The literature on Shakespeare being a Catholic keeps mounting. Clare Asquith’s book Shadowplay along with the scholarship of Fr.Peter Milward started the ball rolling, then Joseph Pearce’s excellent, The Quest for Shakespeare gathered all the evidence together in a rollicking good read and the PBS documentary In Search of Shakespeare made it visual.
Now some mysterious evidence has emerged in the Venerable English College in Rome. You can read the article here and the Times reports here. They have found some documents that might have Shakespeare’s name on them, indicating that during his ‘lost years’ from 1585 – 1592 he was in Rome, and if in Rome was he studying for the priesthood? Probably not since the entries are in a guestbook. It could be that if this is Shakespeare, it consolidates other evidence that he remained a Catholic and that he was networking through the Catholic contacts on the continent.
A leather parchment kept by the college is signed by “Arthurus Stratfordus Wigomniensis” in 1585, “Shfordus Cestriensis” in 1587 and “Gulielmus Clerkue Stratfordiensis” in 1589. The college believes these signatures are: “(King) Arthur’s (compatriot) from Stratford (in the diocese) of Worcester,” “Sh(akespeare from Strat)ford (in the diocese) of Chester” and “William the Clerk from Stratford”.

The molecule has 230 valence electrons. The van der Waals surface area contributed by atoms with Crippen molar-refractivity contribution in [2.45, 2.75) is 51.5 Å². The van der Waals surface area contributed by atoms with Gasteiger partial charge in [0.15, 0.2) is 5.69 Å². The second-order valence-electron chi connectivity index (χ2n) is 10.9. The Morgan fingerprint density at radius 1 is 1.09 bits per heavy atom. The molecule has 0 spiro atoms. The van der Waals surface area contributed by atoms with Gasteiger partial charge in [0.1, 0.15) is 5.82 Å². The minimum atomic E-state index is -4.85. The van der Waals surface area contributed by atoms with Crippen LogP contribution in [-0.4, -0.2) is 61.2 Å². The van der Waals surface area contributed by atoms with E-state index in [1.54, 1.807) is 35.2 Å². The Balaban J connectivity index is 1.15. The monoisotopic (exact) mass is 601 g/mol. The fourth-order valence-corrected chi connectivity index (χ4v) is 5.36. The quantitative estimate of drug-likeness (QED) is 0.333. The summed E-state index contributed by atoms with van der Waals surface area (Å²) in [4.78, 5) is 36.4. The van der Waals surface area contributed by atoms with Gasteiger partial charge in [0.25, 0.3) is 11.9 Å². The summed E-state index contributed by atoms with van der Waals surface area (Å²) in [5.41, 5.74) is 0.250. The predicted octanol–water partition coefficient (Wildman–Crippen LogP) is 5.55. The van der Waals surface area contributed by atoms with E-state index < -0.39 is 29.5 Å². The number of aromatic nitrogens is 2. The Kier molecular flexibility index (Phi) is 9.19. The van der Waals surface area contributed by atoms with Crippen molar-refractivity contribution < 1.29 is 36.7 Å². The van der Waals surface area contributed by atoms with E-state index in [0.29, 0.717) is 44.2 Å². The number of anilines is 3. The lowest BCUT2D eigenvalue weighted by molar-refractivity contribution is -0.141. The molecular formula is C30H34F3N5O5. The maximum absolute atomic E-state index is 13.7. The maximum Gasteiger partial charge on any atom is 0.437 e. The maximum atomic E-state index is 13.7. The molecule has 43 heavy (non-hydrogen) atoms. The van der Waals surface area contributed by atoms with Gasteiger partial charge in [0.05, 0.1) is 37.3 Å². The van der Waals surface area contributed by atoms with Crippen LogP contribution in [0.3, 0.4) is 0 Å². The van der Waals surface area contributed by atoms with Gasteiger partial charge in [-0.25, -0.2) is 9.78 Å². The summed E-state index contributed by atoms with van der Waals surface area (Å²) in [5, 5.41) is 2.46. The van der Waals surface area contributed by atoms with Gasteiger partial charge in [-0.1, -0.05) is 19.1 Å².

As it happens, I’ve produced the outline of a screenplay called The Shakespeare Plot. In it Shakespeare is a secret Catholic in Elizabethan England and is all tied up with spies, disguised priests, torture chambers priest’s holes, executions and other juicy stuff. Think Man for All Seasons meets Shakespeare in Love. Some people in California seem to be interested.